Costa Rican woman details miracle credited to Blessed John Paul

Floribeth Mora Diaz, the Costa Rican woman whose inexplicable cure has been attributed to the intercession of Blessed John Paul II, displays a magazine cover as she gives her testimony to the media Friday in San Jose, Costa Rica. (CNS/Reuters/Juan Carlos Ulate)

Santo Domingo, Dominican Republic — After doctors told Floribeth Mora Diaz that a brain aneurysm left her with days to live, she retreated to her Costa Rican home and prayed to Blessed Pope John Paul II.

From her bedroom in a small town in Costa Rica's Cartago province, Mora said she heard his voice. "Rise! ... Don't be afraid."

She got up from her bed, prompting her husband to ask her, "My love, what are you doing here?" As a teary-eyed Mora recalled at a Friday news conference, she responded to her husband, "I feel better."

That was in May 2011. Doctors could not explain the rapid improvement, and Mora became the second miracle attributed to the Blessed John Paul, who died in 2005. The first miracle was a French nun cured of Parkinson's disease the same year.

On Friday, Pope Francis signed a decree allowing for the canonization of Blessed John Paul and Blessed John XXIII.

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Later that day, Mora addressed the media from the Costa Rican capital, San Jose. With a portrait of Blessed John Paul hanging behind her, Mora told reporters she had faced imminent death.

She began suffering from intense headaches in April 2011 and was diagnosed with an aneurysm. Her life was in danger, her physician, Dr. Alejandro Vargas, told reporters after the news conference.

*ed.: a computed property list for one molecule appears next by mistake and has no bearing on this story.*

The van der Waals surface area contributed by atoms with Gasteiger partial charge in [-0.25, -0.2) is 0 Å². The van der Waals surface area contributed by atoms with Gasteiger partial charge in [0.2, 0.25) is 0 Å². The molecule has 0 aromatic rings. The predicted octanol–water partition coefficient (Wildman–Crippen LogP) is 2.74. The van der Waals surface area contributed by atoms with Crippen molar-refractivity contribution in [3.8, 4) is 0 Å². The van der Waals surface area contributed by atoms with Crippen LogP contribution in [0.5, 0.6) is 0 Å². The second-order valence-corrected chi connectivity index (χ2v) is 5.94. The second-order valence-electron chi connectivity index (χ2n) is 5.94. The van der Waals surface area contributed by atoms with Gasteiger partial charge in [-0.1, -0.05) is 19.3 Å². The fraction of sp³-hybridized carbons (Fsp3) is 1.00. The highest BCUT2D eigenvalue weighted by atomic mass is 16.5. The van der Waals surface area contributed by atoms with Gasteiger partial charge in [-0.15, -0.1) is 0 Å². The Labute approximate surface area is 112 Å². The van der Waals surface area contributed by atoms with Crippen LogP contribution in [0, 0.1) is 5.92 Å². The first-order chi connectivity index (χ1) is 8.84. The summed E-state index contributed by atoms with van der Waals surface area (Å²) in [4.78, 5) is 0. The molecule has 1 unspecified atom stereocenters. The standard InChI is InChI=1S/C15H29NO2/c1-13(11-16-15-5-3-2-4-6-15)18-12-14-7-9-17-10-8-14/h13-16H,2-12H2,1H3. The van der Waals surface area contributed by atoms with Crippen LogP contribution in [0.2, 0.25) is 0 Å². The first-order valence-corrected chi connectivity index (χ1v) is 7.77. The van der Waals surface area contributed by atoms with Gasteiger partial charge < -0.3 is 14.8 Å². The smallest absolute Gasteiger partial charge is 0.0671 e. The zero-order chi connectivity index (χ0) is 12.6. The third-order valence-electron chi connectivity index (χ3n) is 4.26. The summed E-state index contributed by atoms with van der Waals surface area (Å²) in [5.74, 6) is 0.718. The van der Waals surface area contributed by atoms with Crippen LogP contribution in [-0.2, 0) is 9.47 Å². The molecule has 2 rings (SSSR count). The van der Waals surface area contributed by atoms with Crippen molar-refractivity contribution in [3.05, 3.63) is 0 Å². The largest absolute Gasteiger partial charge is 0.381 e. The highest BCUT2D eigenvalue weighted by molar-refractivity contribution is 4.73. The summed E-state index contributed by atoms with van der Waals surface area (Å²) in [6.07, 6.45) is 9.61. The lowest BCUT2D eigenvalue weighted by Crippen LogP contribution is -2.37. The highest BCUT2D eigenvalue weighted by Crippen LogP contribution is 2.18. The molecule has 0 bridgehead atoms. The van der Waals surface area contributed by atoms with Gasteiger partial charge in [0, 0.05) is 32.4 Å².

"It was very sad," Mora said, "seeing my children looking at me, standing next to my bed, seeing my husband making himself strong."

Mora's family had built an altar to Blessed John Paul, and she was given a gift of a magazine with his photograph on the cover.

Mora said as she stared at the photograph, Blessed John Paul began to speak to her.

"I was surprised. I kept looking at the magazine. I said, 'Yes, Lord,' and I got up," she told a Mexican television station in an interview.

She held the magazine at the news conference as tears rolled down her cheeks.

Vargas told a local television that there was no medical explanation for her improvement. "It surprised me. ... I said, 'It really is a miracle because I can't explain it,' " he said.

Mora said her illness left her very afraid.

"But I always kept my faith. I have always been a firm believer. I have a deep love of God," she said.

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